According to MeteoGroup forecaster, Bill Payne, the heavy rain which has been falling across the south of the country is moving to the north-east and will push into Scotland this evening. Orkney and Shetland can also expect some strong winds.

Although 50mm of rain fell in a 12 hour period in Milford Haven, Pembrokeshire yesterday, the Environment Agency has lifted a flood warning for nearby Haverford West. Temperatures in the south-east and across East Anglia are expected to hit highs of 16C.

Floods have been causing transport disruption, including road closures and the suspension of rail services, in Ireland. Some shops and homes have been left underwater, and Dublin City Council implemented an emergency plan to evacuate the worst hit areas. Ferries to the city were cancelled as were flights in and out of the airport.

The search has been resumed for a police officer who was swept away by flood waters in the mountains of Wicklow. He had been helping people on the River Liffey when the incident occurred. The flooding has been caused by the equivalent of 30 days worth of rain coming down in just 24-hours. Many commuters making their way home through Dublin yesterday did so through flooded streets.

Missing yachtsman may have be cannibal victim

Tuesday, October 18th, 2011

A German tourist visiting French Polynesia with his girlfriend may have been eaten by cannibals. Stefan Ramin went missing last month after landing on the island of Nuku Hiva.

According to reports, he set out on a hunting expedition with a local guide, but failed to return. The guide told Heika Dorsch, Mr Ramin’s girlfriend, that he had been involved in an accident on the trek into the mountains.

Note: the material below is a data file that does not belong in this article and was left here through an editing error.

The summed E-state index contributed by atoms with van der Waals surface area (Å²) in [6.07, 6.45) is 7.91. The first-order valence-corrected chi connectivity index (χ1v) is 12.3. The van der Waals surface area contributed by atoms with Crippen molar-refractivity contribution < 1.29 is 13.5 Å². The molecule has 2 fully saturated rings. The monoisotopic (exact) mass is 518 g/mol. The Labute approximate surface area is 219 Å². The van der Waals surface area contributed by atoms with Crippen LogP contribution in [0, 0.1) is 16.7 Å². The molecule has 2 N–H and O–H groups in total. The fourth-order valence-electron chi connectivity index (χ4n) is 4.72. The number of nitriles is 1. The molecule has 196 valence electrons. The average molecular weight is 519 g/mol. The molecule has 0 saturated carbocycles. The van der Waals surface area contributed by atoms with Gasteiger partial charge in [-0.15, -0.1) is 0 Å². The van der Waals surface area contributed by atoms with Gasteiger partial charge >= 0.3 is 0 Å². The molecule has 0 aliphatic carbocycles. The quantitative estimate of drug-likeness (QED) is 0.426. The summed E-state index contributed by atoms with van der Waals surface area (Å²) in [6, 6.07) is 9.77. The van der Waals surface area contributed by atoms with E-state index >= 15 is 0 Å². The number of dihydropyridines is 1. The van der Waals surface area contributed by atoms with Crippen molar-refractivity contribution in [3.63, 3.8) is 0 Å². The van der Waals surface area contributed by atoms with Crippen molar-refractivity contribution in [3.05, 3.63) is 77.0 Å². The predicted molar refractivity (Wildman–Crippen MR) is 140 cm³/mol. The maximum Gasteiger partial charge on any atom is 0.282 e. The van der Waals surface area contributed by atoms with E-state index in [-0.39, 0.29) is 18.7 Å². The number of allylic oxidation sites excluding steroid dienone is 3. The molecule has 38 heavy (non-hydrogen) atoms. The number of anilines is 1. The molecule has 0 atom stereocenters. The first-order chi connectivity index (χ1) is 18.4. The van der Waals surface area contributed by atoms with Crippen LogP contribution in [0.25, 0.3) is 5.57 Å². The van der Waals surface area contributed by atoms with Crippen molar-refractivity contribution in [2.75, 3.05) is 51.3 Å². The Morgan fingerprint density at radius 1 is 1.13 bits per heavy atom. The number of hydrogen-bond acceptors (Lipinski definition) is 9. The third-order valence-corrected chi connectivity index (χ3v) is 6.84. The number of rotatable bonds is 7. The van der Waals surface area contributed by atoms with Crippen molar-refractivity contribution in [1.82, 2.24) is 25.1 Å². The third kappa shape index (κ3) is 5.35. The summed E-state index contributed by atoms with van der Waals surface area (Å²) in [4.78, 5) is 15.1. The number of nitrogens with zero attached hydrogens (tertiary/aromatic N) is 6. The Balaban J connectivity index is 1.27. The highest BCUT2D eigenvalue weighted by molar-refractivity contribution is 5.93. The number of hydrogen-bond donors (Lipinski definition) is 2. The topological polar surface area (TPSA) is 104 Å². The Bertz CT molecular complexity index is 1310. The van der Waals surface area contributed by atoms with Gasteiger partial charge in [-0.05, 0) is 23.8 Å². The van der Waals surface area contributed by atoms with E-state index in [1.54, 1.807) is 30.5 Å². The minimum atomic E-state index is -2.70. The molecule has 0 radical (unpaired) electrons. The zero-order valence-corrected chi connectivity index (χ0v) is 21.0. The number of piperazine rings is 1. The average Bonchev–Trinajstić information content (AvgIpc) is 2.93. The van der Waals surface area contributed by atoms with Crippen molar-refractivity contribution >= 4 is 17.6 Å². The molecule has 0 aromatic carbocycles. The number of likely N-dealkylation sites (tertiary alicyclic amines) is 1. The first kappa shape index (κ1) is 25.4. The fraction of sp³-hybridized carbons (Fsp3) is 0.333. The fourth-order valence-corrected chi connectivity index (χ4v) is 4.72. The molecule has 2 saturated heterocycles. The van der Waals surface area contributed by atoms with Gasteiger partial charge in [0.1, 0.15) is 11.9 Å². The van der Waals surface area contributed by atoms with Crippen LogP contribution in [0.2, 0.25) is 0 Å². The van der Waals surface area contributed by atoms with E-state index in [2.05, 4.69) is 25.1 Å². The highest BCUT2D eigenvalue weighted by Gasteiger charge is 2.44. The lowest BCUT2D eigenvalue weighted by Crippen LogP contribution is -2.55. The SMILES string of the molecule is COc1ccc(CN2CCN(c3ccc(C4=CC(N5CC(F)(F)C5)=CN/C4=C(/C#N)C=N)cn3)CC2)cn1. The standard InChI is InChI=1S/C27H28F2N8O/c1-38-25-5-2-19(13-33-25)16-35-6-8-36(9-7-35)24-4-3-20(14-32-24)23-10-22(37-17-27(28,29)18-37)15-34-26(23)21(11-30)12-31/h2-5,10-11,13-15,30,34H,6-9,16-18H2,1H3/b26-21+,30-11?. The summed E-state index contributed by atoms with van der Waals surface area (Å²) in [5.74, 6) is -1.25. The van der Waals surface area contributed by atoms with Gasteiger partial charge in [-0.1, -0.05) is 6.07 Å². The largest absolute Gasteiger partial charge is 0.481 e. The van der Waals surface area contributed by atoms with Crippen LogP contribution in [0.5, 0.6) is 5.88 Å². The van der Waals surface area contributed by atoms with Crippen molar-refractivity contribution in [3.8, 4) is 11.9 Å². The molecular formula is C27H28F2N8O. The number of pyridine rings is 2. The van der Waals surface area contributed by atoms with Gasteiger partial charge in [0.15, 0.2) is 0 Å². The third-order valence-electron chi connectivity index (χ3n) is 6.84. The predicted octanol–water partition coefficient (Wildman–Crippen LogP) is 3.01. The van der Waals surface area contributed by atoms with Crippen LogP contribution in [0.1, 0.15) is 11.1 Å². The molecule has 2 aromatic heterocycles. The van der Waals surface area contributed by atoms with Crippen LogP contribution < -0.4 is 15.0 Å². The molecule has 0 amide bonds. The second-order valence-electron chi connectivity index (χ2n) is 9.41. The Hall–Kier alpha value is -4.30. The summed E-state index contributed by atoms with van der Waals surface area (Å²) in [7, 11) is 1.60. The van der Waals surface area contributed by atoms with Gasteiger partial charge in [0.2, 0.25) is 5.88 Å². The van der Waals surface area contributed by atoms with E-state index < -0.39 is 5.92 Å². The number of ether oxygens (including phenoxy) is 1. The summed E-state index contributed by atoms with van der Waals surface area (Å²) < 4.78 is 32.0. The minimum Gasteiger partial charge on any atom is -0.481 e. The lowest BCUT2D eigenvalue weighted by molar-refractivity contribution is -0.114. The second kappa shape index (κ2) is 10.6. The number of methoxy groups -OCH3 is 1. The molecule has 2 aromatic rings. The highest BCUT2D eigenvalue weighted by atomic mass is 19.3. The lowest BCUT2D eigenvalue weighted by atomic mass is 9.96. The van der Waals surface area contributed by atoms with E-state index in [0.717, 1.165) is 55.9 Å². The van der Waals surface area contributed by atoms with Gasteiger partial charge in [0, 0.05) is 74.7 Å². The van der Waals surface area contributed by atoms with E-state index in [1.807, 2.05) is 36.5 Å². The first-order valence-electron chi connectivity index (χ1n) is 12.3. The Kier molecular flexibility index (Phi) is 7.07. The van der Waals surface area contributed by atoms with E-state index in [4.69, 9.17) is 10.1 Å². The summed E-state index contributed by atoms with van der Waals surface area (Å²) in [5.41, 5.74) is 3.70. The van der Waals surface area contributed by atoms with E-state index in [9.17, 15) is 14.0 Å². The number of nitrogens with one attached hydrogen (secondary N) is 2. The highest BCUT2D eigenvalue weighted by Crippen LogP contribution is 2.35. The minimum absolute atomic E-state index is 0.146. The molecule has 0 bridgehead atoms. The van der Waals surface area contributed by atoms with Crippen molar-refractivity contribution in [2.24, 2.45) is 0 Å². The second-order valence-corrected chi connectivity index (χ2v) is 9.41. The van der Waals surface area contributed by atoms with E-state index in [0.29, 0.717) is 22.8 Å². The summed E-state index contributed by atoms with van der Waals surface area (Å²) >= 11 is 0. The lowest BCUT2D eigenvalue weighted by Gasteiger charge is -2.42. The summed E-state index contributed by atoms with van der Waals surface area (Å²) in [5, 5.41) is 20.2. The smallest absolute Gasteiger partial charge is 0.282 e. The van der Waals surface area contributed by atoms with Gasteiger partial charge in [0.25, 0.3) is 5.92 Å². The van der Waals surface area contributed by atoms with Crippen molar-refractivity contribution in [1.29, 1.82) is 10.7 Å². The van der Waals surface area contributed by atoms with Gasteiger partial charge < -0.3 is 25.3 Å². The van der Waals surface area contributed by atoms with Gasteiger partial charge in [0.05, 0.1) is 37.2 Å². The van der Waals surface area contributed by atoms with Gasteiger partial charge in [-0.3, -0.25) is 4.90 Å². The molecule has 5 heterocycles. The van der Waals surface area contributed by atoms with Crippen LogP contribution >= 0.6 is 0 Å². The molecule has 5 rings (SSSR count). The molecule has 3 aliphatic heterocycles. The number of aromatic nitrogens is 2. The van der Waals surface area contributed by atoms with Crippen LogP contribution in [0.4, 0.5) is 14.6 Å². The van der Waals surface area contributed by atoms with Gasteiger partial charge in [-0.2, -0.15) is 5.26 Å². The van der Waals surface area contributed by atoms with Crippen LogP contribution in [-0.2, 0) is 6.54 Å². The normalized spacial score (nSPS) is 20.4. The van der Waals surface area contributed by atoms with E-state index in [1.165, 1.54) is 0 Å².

Ms Dorsch attempted to raise the alarm, but claims that as she did so the guide, who has been named as Henri Haiti, tied her  to a tree before fleeing. The local police and the army are now conducting a manhunt.

The authorities say that a campfire has been discovered on a remote part of the island along with clothing and burnt remains including melted fillings, teeth and bones. The evidence has been transported to Paris for forensic analysis.

The German foreign ministry said that it was in contact with the island’s authorities. Deborah Kimitete, Nuku Hiva’s deputy mayor, said the situation was unbelievable. She added that this was the first time that anything like this had taken place on the tropical island.

Ms Dorsch and Mr Ramin set sail from Germany in 2008. They landed on Nuku Hiva on 16 September and had planned to sail around French Polynesia for a number of months. On his Facebook page, Mr Ramin said he was interested in travelling, diving, surfing and kitesurfing. A local on the island reportedly said that he was well known to the people in a local village.